Nick Redfern reported a Back to the Past TWIDDER from rural England. The spacetime slip caused physical reactions in Mr. Davis, ranging from brief lightheadedness to chest tightness.
A key event of the First English Civil War, the Battle of Hopton Heath (a small village in south Shropshire) was fought on Sunday, 19 March 1643, between Parliamentarian and Royalist forces.
The battle ended at nightfall, with the actual victory and outcome still remaining a matter of personal opinion: The Royalists, for example, had succeeded in capturing eight enemy guns, while the Parliamentarians believed that their successful killing of the enemy commander, the Earl of Northampton, was of equal—if not even greater—significance.
More than 300 years later, one night in the winter of 1974, John ‘Davy’ Davis, aged 36, painter-and-decorator of Lichfield in Staffordshire, was driving near Hopton Heath when he began to feel unwell; a tightness developed in his chest, an odd feeling of lightheadedness overcame him, and his ‘left ear hurt and felt hot.’
Pulling over to the side of the road, Davis was amazed to see the night-sky
suddenly transform into daylight, while the road in front of him no longer existed. Instead, it had been replaced by a mass of fields, heath and tangled trees.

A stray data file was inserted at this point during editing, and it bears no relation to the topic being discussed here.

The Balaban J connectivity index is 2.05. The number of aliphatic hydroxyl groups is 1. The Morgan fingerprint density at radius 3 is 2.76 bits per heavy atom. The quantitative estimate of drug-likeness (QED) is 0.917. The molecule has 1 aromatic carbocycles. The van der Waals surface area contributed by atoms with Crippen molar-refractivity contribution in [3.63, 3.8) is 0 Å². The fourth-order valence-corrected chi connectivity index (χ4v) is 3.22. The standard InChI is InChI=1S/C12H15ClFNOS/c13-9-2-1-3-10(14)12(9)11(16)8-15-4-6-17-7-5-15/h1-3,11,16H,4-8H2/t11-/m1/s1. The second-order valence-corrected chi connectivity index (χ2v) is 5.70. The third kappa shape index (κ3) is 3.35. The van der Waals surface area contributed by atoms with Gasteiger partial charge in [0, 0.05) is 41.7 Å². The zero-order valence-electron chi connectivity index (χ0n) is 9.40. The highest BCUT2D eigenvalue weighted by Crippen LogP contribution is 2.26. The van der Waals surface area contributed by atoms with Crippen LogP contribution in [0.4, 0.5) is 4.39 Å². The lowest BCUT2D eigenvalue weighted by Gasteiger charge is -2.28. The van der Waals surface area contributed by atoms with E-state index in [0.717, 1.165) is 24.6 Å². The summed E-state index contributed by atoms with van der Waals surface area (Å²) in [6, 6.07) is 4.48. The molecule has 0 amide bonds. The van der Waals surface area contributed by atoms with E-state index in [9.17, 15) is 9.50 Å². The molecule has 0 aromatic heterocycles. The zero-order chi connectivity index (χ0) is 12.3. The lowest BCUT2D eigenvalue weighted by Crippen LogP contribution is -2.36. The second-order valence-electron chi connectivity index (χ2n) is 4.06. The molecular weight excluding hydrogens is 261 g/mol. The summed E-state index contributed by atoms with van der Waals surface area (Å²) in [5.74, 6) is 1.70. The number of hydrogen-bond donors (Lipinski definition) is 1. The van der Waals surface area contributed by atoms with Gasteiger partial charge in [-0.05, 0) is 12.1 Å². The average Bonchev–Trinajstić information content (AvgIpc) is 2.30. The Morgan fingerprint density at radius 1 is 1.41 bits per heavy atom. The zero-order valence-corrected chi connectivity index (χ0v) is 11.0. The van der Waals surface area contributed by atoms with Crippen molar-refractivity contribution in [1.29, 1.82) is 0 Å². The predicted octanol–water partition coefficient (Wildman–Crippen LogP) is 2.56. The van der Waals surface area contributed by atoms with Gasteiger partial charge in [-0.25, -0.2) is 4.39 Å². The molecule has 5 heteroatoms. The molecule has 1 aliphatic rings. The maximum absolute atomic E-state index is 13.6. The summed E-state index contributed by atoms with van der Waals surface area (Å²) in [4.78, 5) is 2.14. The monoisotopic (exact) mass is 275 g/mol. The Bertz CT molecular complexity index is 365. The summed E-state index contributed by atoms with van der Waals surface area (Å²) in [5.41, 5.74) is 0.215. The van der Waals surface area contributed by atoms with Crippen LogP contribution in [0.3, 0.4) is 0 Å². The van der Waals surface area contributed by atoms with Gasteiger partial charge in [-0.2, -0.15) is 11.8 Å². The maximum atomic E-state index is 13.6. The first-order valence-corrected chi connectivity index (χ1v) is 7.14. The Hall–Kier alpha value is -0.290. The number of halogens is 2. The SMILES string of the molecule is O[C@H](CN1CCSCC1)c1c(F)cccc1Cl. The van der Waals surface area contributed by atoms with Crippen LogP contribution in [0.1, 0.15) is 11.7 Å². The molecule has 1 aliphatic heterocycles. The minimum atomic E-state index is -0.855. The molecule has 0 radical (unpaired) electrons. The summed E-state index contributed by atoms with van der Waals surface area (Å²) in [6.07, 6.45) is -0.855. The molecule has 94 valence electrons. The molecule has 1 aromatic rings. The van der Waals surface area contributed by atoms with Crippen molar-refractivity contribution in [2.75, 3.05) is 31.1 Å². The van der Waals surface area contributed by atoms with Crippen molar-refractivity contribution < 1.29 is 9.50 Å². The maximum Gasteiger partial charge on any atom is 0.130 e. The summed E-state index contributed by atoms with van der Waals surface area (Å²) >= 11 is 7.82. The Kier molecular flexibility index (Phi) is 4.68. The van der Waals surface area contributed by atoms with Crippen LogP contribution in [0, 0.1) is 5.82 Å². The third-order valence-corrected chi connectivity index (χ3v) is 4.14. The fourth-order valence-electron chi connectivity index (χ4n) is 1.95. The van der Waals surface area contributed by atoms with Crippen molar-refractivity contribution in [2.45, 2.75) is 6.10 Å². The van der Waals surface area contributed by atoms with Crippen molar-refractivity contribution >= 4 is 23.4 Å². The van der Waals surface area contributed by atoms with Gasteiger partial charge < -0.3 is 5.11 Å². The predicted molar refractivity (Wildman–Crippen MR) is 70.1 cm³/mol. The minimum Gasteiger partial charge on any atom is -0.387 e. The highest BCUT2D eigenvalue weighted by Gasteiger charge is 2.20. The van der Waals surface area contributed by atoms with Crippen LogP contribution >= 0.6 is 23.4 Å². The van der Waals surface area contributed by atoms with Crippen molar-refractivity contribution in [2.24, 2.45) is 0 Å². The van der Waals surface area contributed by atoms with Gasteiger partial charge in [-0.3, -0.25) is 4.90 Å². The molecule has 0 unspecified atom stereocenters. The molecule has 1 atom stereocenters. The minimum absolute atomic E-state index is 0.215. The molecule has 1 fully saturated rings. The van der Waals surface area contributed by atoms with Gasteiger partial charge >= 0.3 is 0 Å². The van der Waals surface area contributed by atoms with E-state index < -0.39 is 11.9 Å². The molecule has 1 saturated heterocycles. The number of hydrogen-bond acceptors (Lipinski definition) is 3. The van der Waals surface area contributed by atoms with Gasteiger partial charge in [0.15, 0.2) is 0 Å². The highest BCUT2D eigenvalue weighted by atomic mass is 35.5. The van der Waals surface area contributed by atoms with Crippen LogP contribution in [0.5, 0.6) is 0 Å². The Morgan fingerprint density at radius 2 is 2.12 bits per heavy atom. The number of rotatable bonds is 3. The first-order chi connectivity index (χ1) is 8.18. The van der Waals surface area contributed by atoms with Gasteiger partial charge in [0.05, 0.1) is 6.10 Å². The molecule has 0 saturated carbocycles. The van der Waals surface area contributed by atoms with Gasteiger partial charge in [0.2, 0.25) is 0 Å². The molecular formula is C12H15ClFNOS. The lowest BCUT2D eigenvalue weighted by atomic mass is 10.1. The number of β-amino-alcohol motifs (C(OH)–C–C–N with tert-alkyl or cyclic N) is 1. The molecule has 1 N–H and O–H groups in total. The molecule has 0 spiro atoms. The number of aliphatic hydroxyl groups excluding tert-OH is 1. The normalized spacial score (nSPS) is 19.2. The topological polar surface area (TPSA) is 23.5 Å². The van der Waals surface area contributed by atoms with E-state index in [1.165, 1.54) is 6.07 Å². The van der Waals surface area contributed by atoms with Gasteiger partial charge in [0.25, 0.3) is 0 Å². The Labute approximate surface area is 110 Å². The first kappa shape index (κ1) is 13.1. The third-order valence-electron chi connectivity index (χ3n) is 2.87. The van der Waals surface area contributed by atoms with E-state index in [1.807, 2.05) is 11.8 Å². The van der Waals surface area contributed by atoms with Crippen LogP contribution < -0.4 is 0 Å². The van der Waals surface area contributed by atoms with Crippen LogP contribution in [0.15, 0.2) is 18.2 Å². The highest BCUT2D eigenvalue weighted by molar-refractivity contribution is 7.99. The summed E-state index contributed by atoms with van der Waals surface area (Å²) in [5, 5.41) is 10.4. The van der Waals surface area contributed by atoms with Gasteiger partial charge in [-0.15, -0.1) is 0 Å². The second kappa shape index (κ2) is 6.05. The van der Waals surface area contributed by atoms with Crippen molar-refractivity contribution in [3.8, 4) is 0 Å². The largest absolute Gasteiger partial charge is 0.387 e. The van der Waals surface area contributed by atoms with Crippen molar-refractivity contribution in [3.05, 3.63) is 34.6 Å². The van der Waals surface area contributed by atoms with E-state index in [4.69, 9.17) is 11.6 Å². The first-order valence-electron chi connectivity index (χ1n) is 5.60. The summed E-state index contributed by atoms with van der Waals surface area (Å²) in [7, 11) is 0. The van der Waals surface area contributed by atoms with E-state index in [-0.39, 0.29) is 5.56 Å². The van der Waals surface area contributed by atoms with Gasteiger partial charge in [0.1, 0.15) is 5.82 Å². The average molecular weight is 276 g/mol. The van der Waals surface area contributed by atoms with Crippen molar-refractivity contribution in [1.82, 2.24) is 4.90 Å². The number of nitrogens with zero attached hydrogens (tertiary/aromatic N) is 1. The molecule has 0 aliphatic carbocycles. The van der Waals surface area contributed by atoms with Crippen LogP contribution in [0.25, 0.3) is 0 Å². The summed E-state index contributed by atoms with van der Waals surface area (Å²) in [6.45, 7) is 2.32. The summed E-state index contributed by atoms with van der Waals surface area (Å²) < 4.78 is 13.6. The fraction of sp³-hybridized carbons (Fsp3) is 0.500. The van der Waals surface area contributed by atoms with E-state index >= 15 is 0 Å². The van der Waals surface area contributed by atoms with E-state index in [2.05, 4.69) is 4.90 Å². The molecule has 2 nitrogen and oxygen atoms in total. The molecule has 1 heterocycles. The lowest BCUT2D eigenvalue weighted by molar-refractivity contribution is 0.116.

Before his unbelieving eyes, countless soldiers adorned in Civil War period clothing fought each other savagely. Notably, Davis said that although at one point he was ‘nearly bloody surrounded’ by the soldiers, it seemed as if they could neither see him nor his vehicle. To a degree, at least, this afforded Davis a degree of relief, as he was practically frozen to the spot, unable to drive away if he’d wanted to.
As it transpired, Davis didn’t need to go anywhere . . . a few seconds later, the bizarre scene suddenly vanished, and he found himself sitting at the side of the road, with his car squashed against a line of hedge. All had returned to normal.